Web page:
Clement Pascal for The New York Times
New York City- late September of 1986
What would you do to follow your dreams?
To continue the pursuit of becoming one of the most renown contemporary artists of our time.
Is there a limit? An unceasing fear?
Success doesn’t happen overnight. And an artist’s hustle is one of admiration.
An indescribable fire, drive, passion that only a few are blessed with.
Amongst these creative master minds is-
Introducing Cindy Sherman: Imitation of Life | The Board
Now why is this travel blogger (me) making Cindy a topic of discussion?
1. She’s a role model to the artist in all of us
2. My mother ( an artist herself ) understood the hustle before her glory days when they crossed paths back in 1986
Before we go on, here’s a spark notes version of my Mum-
Mariola Paini on the cover of Pano Rama
Born in Poland with a tremendous talent she grew up to become an artist. To pursue her master degree in fine arts, she completed her thesis in New York City. However, due to the Cold War slowly surfacing in Poland, she could not return to her homeland. Fast forward to 1986 – My mother decided to leave her passion and go into real-estate, where she chased the 'American Dream'.
New York City Mariola Paini portraits done by a fellow artist friend
As a self-proclaimed “real-estate tycoon,” my mum quickly realized the opportunity for growth and owned multiple properties through-out Manhattan and Long Island.
An interview with Mariola in Suns Newspaper
It was during this time – she became acquainted with Cindy Sherman.
So this is where the magic happens.
My mom was Cindy Sherman’s landlord during the summer of ‘86.
Now it’s evident to almost everyone- living in New York City is equal to selling an arm and a leg. aka for most, ridiculously expensive.
Cindy, as an upcoming artist (i.e. a starving artist), short of cash, couldn’t make rent.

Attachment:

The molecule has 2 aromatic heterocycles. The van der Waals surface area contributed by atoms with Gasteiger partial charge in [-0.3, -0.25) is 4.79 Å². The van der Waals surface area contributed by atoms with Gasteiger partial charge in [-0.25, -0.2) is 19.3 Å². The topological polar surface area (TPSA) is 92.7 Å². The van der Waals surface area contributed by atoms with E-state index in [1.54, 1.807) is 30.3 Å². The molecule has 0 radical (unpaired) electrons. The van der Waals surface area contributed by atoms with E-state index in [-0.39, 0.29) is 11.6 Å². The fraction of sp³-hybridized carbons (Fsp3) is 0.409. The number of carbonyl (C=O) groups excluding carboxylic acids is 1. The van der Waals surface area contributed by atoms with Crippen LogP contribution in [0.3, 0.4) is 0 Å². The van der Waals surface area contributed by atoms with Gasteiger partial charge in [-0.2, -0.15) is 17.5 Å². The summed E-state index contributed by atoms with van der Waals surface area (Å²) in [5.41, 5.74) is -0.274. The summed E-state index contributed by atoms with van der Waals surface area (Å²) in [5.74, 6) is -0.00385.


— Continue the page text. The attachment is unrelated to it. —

My mother being an artist herself -understood where she was coming from.
Believing in her talent and understanding the constant hustle of an artist, she saw the drive in Cindy Sherman and knew one day she’d make it.
Hence, as a method of payment Cindy gave one of her original art pieces (pictured below) in place of a summer rental check. As both of them understood the appetite necessary behind ‘making it’ in New York City.
Untitled #161 (1986)
From artist to artist this exchange was made – and still today, 33 years later, I have this piece, Untitled #161 in my possession.
Ever since I was a child, I admired the hard work of both of these women, brave and bold.
However, it is time this precious piece Untitled #161 finds a new home to inspire.
Cindy in Times Magazine for 100 Most Influential People
Just two years ago, it was added to Sotheby’s Auction catalogue valuing $10,000-$15,000,
Nevertheless, I’ve decided to directly sell it myself, owner to owner.
Sotheby's Live Auction Program
With that being said, I will be in New York within the next upcoming months and would personally hand over this artwork – just as it happened between my mother and Cindy Sherman back in 1986.
For inquires please email –
THE MODERN PILGIM